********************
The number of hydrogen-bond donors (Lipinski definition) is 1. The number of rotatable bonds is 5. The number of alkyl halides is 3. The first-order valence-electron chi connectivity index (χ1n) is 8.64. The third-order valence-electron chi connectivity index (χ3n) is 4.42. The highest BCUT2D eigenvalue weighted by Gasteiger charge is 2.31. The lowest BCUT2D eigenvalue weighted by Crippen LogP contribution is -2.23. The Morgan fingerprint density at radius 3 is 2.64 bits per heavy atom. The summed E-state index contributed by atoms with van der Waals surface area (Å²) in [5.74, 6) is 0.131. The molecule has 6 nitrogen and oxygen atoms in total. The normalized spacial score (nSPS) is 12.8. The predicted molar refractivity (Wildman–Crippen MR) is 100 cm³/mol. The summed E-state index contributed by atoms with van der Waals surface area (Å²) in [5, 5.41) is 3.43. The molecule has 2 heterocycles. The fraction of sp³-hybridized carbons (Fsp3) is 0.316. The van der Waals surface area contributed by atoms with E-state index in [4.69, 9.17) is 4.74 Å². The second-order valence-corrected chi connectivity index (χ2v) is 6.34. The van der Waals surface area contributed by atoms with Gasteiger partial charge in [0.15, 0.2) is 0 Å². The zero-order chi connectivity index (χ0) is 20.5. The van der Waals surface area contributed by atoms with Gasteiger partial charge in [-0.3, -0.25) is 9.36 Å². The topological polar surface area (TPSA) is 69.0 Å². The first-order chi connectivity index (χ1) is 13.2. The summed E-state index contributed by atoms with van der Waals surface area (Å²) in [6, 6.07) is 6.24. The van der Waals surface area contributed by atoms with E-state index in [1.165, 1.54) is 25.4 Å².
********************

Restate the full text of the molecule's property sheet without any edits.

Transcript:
The number of hydrogen-bond donors (Lipinski definition) is 1. The number of rotatable bonds is 5. The number of alkyl halides is 3. The first-order valence-electron chi connectivity index (χ1n) is 8.64. The third-order valence-electron chi connectivity index (χ3n) is 4.42. The highest BCUT2D eigenvalue weighted by Gasteiger charge is 2.31. The lowest BCUT2D eigenvalue weighted by Crippen LogP contribution is -2.23. The Morgan fingerprint density at radius 3 is 2.64 bits per heavy atom. The summed E-state index contributed by atoms with van der Waals surface area (Å²) in [5.74, 6) is 0.131. The molecule has 6 nitrogen and oxygen atoms in total. The normalized spacial score (nSPS) is 12.8. The predicted molar refractivity (Wildman–Crippen MR) is 100 cm³/mol. The summed E-state index contributed by atoms with van der Waals surface area (Å²) in [5, 5.41) is 3.43. The molecule has 2 heterocycles. The fraction of sp³-hybridized carbons (Fsp3) is 0.316. The van der Waals surface area contributed by atoms with E-state index in [4.69, 9.17) is 4.74 Å². The second-order valence-corrected chi connectivity index (χ2v) is 6.34. The van der Waals surface area contributed by atoms with Gasteiger partial charge in [0.15, 0.2) is 0 Å². The zero-order chi connectivity index (χ0) is 20.5. The van der Waals surface area contributed by atoms with Gasteiger partial charge in [-0.3, -0.25) is 9.36 Å². The topological polar surface area (TPSA) is 69.0 Å². The first-order chi connectivity index (χ1) is 13.2. The summed E-state index contributed by atoms with van der Waals surface area (Å²) in [6, 6.07) is 6.24. The van der Waals surface area contributed by atoms with E-state index in [1.165, 1.54) is 25.4 Å².